The Northeast Ridge is the most common route up Naya Kanga (5844m). It runs from Kyangjin Gumba (3830m) to Naya Kanga Base Camp (4300m) and Naya Kanga High Camp (4600m) (4950m). The climb from the high camp is a 2.4-kilometer snow-ice ridge with 900 meters of elevation gain and a slope that tends to range from 25 to 55 degrees. When you get off the slope and onto the ridge, you'll come across terrain that's 45 degrees. Climbing Naya Khanga Peak rewards summiteers with breathtaking views of Nepal and Tibet mountains. Langtang Lirung (7246m), Lenpo Gang (7083m), Dorje Lakpa (6990m), and Shishapangma (8027m) are among the peaks that will be viewable.

Elevation - (5844m/19,160ft)
Location - Langtang / Helambu
Grade – moderately difficult
Best Time - Autumn (October-November) and Spring (April-May)
Coordinates - 28°10'06'' N / 85°33'05''E
Himalayan View - Langtang, Shishapangma, Ganesh Himal

Tharpu Chuli Peak(Tent Peak) (5663m/18,579ft)

The Tharpu Chuli Peak(5663m/18,563ft) is also referred to as a Tent peak in Nepal. The whole journey could be completed in 18 days. Tharpu Chuli has been one of the easier trekking peaks in the whole Annapurna Mountain Massif. The ascent necessitates the use of ice and rock climbing equipment as well as prior climbing experience. Climbers who want to progress from high pass trekking to amateur mountaineering should try tent peak climbing. The regular Northwest Ridge, which is the grade at Peu Difficile, is what you'll be ascending (PD). For those attempting to climb a trekking peak for the first time, certain vertical and ridge climbing aspects make this trip quite intriguing and hard. Because of its height and the presence of snow, the Tharpu Chuli excursion is not as difficult as ascending another trekking peak.

In 1956, Mr. Jimmy Roberts climbed the Southeast Ridge to the summit of a tent peak. The Southwest Ridge, commonly known as the West Face Ridge, is open and has become a popular climbing route on Tharpu Chuli. The best times to climb Tent Peak are in the spring (April, May) and fall (September, October, and November). Tent Peak's climbing is rather straightforward, with an estimated Alpine climbing grade of PD+. The ascent is largely on 35-40 degree snow slopes with some exposed ridge climbing. Fixed lines are used to ensure that no regions are left uncovered.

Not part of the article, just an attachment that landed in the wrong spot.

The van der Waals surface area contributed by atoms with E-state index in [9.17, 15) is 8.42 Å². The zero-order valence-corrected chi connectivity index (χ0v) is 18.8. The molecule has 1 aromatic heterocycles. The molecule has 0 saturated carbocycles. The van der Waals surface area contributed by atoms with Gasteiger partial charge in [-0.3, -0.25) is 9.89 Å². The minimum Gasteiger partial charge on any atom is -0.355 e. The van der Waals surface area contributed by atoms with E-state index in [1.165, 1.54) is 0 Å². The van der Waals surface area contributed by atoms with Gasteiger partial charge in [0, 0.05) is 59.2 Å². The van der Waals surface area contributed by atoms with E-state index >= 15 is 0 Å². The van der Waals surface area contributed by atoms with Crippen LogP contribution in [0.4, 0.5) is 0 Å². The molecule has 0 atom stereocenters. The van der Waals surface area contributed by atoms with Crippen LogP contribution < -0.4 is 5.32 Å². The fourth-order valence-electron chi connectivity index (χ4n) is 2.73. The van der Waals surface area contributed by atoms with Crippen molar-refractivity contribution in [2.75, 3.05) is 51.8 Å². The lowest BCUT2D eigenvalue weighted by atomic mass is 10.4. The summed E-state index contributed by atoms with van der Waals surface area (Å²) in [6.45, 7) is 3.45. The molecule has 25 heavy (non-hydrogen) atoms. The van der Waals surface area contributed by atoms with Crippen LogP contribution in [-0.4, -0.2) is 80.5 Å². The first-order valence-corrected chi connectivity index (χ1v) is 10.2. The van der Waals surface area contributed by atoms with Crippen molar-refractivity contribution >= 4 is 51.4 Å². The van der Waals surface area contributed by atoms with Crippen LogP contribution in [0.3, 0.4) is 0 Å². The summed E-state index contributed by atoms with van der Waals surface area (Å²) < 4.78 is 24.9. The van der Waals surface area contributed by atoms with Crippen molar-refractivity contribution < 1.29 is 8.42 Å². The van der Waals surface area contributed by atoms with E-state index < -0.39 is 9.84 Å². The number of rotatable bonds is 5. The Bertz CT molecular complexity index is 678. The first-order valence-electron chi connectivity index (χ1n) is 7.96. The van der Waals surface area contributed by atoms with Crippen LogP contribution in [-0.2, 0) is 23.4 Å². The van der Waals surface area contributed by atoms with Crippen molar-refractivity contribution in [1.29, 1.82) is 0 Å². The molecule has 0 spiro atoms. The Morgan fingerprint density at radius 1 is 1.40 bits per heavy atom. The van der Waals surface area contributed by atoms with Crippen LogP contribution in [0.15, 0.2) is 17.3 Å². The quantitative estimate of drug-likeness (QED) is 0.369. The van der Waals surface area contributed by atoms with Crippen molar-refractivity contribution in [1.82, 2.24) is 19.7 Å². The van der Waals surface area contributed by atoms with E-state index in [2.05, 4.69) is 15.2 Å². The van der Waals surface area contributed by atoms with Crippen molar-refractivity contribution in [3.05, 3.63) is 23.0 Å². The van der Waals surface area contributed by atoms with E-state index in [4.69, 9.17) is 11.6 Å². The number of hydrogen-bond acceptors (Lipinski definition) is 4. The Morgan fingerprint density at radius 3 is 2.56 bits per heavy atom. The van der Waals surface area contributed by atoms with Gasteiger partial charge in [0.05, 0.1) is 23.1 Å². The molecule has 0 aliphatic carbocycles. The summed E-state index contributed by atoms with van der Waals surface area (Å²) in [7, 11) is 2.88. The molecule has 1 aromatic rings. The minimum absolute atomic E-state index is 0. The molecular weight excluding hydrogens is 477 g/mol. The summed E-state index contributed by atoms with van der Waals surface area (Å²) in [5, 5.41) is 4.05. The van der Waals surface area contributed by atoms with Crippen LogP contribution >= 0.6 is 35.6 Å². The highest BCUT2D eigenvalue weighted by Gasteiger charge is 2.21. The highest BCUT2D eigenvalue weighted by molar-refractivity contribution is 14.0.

The summit of Tent Peak provides breathtaking panoramic views of the Annapurna region's spectacular snow-capped mountains. Another reason to plan a trip to this stunning mountain is the beautiful scenery that can be seen while trekking. Trekking along the huge Modi River belt is one of the most popular trekking routes in the Annapurna region, and it offers both natural and cultural splendor. You will be mesmerized by the Himalayan vegetation, lush woodlands, bright flowers, culturally rich local people, and snow-capped trekking peaks. You will begin your hike up to Poonhill once you have completed the 45-kilometer trip along the Seti River from Pokhara to Nayapul. The Annapurna and Dhaulagiri ranges may be seen well from Poonhill. 

Elevation- (5663m/18,579ft)
Location - Annapurna Region
Grade – moderately difficult
Best Time - Autumn (October-November) and Spring (April-May)
Coordinates - 28°35'05'' N / 83°55'50''E
Himalayan View - Annapurna Massif, Gandharva Chuli, and Macchapucchre (Fishtail)

Yala Peak(5732m/18,790ft)

Yala Peak is one of the most simple and easiest peaks for climbing at the height of (5732m/18,790ft) located in the Langtang region. Yala Peak is a great beginning climb and should be your first Himalayan peak if you're new to the area. Yala Peak is ideal for learning how to use an ice axe, crampons, ascend and descend fixed ropes, and perform crevasse rescue. Climbing Yala Peak is a reasonably easy and non-technical climb. The mountain is located near Ruswa at 28°14'24"N and 85°37'32"E. Yala peak climbing is ideal in the spring and fall, which includes the months of April, May, September, October, and November. This summit, however, can be climbed in the winter. The Yala summit is well-known for providing a great view of Shishapangma (8013m). Shishapangma is Tibet's tallest holy mountain, as well as the lowest of the 14 8,000-meter peaks.